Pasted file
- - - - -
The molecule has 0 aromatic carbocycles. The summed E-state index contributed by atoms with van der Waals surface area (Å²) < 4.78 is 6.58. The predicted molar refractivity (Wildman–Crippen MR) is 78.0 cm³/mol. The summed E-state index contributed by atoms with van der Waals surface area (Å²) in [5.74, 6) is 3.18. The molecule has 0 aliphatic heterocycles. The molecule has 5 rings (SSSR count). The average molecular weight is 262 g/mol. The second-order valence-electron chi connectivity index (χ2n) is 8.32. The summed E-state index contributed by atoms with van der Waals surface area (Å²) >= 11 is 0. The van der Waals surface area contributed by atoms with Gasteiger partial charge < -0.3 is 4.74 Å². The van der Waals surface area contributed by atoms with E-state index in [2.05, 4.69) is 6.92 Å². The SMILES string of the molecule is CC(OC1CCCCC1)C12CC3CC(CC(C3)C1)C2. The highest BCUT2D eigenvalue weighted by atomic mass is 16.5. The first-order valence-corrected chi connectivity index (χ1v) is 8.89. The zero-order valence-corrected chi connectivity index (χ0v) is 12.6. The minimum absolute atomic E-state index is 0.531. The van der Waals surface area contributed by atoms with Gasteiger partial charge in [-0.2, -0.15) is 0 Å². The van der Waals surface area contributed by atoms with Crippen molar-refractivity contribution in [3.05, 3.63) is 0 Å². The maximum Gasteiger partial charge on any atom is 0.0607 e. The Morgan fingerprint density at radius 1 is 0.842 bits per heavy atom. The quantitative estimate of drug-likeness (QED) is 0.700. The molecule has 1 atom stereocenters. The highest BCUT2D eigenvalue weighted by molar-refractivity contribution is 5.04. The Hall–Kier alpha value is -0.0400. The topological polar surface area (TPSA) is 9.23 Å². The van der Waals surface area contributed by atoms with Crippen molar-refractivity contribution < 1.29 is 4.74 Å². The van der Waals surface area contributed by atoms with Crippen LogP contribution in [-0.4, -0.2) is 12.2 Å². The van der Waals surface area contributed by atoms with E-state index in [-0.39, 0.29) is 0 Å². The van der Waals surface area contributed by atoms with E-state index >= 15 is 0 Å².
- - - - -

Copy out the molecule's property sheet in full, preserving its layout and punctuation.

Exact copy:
The molecule has 0 aromatic carbocycles. The summed E-state index contributed by atoms with van der Waals surface area (Å²) < 4.78 is 6.58. The predicted molar refractivity (Wildman–Crippen MR) is 78.0 cm³/mol. The summed E-state index contributed by atoms with van der Waals surface area (Å²) in [5.74, 6) is 3.18. The molecule has 0 aliphatic heterocycles. The molecule has 5 rings (SSSR count). The average molecular weight is 262 g/mol. The second-order valence-electron chi connectivity index (χ2n) is 8.32. The summed E-state index contributed by atoms with van der Waals surface area (Å²) >= 11 is 0. The van der Waals surface area contributed by atoms with Gasteiger partial charge < -0.3 is 4.74 Å². The van der Waals surface area contributed by atoms with E-state index in [2.05, 4.69) is 6.92 Å². The SMILES string of the molecule is CC(OC1CCCCC1)C12CC3CC(CC(C3)C1)C2. The highest BCUT2D eigenvalue weighted by atomic mass is 16.5. The first-order valence-corrected chi connectivity index (χ1v) is 8.89. The zero-order valence-corrected chi connectivity index (χ0v) is 12.6. The minimum absolute atomic E-state index is 0.531. The van der Waals surface area contributed by atoms with Gasteiger partial charge in [-0.2, -0.15) is 0 Å². The van der Waals surface area contributed by atoms with Crippen molar-refractivity contribution in [3.05, 3.63) is 0 Å². The maximum Gasteiger partial charge on any atom is 0.0607 e. The Morgan fingerprint density at radius 1 is 0.842 bits per heavy atom. The quantitative estimate of drug-likeness (QED) is 0.700. The molecule has 1 atom stereocenters. The highest BCUT2D eigenvalue weighted by molar-refractivity contribution is 5.04. The Hall–Kier alpha value is -0.0400. The topological polar surface area (TPSA) is 9.23 Å². The van der Waals surface area contributed by atoms with Crippen molar-refractivity contribution < 1.29 is 4.74 Å². The van der Waals surface area contributed by atoms with Crippen LogP contribution in [-0.4, -0.2) is 12.2 Å². The van der Waals surface area contributed by atoms with E-state index in [-0.39, 0.29) is 0 Å². The van der Waals surface area contributed by atoms with E-state index >= 15 is 0 Å².